‘Bambazi’ seems to be the buzzword after CCTV footage of Umesh Pal’s killing in UP’s Prayagraj showed Guddu Muslim — one of the close aides of gangster-turned-politician Ateeq Ahmed — hurling crude bombs at the key witness in the 2005 BSP MLA Raju Pal murder case and his two gunners.
While it may be hogging headlines now, the word ‘Bambazi’ is not new to the lanes and by-lanes of Prayagraj or erstwhile Allahabad. People, especially the old timers who hail from the Old City area, say ‘Rangbazi’ and ‘Bambazi’ are an intrinsic part of ‘Allahabadi’ culture.
‘Rangbazi’ and ‘Bambazi’
“Both the terms that are quite often used in local parlance are as famous as Allahabad’s Ganga-Jamuni tehzeeb (the syncretic Hindu-Muslim culture). ‘Rangbazi’ defines the dressing sense, the fashion quotient of the youth of Allahabad that is unique and ‘Bambazi’ — which is used to define crude bomb attacks — is quite a common practice in Allahabad. Both the terms are a part of Allahabad’s culture,” said Abhaya Awasthi, former vice-president of Allahabad University (AU) students’ union and a social scientist who strongly believes that ‘Allahabad ki har gali ka bambaz alag hai’.
First recorded in 1972
Of the many theories that highlight the typical ‘Bambazi culture’ in Allahabad, one suggests that the first incident of bomb use was recorded in 1972. “It was the first time we heard of a crude bomb attack in Allahabad. It was used in an incident reported on the banks of river Yamuna in Sadiyapur locality near Mirzapur where a local gangster named Purri used it for the first time in a gang war. After the incident, Purri became famous as ‘Purri Bambaz’ with expertise in assembling crude bombs in a pipe socket which later became known as socket bombs,” Awasthi added.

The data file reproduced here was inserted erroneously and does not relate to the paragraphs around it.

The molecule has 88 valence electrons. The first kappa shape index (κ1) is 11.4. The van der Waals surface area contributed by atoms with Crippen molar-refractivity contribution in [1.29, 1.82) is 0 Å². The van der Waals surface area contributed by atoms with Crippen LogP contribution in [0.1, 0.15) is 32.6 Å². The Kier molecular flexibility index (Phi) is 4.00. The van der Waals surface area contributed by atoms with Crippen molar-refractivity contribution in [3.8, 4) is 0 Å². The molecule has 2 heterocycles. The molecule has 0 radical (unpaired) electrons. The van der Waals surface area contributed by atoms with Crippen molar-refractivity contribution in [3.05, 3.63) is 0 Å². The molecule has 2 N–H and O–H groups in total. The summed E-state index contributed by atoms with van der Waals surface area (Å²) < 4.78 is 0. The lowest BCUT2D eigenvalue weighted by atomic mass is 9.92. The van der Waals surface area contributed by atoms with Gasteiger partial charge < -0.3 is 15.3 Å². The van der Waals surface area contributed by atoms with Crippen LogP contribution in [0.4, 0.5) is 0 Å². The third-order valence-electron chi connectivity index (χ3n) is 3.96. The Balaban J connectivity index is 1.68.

Awasthi said it all began with the Naxalite movement that was led by Charu Mazumdar, the Communist leader and founder of Communist Party of India (Marxist-Leninist) in 1967. It was during the same movement that a Naxalite named Raju made Sadiyapur his hideout where he taught his aide Purri how to prepare a socket bomb.
Sadiyapur is famous for its shrimp rearing, a bulk of which is exported to Bengal. With the bomb, country-made firearms, knives, battens, knuckles and other weapons that were often used in brawls took a backseat, paving way for the new weapon which soon became the preferred choice of gangsters of Allahabad.
The reason behind the popularity of crude bombs was the ‘effect’. “Bombs, especially crude bombs, hold a distinct position when it comes to weapons. Also, the person who has expertise in assembling bombs enjoys aristocratic patronage among gangsters and holds a distinct rank in the gang,” says Brij Lal, a 1977 batch IPS officer and former Director General of Police (DGP).
More Panic, Larger-than-life Image
Brij Lal, who is an Allahabad University alumnus, was posted in Prayagraj during the initial days of his career when the culture of ‘Bambazi’ was fast catching up among the youth of Allahabad. Lal was posted as Assistant Superintendent of Police (ASP) from 1979 to 1981 and as SP Rural from 82 to 83 in Allahabad.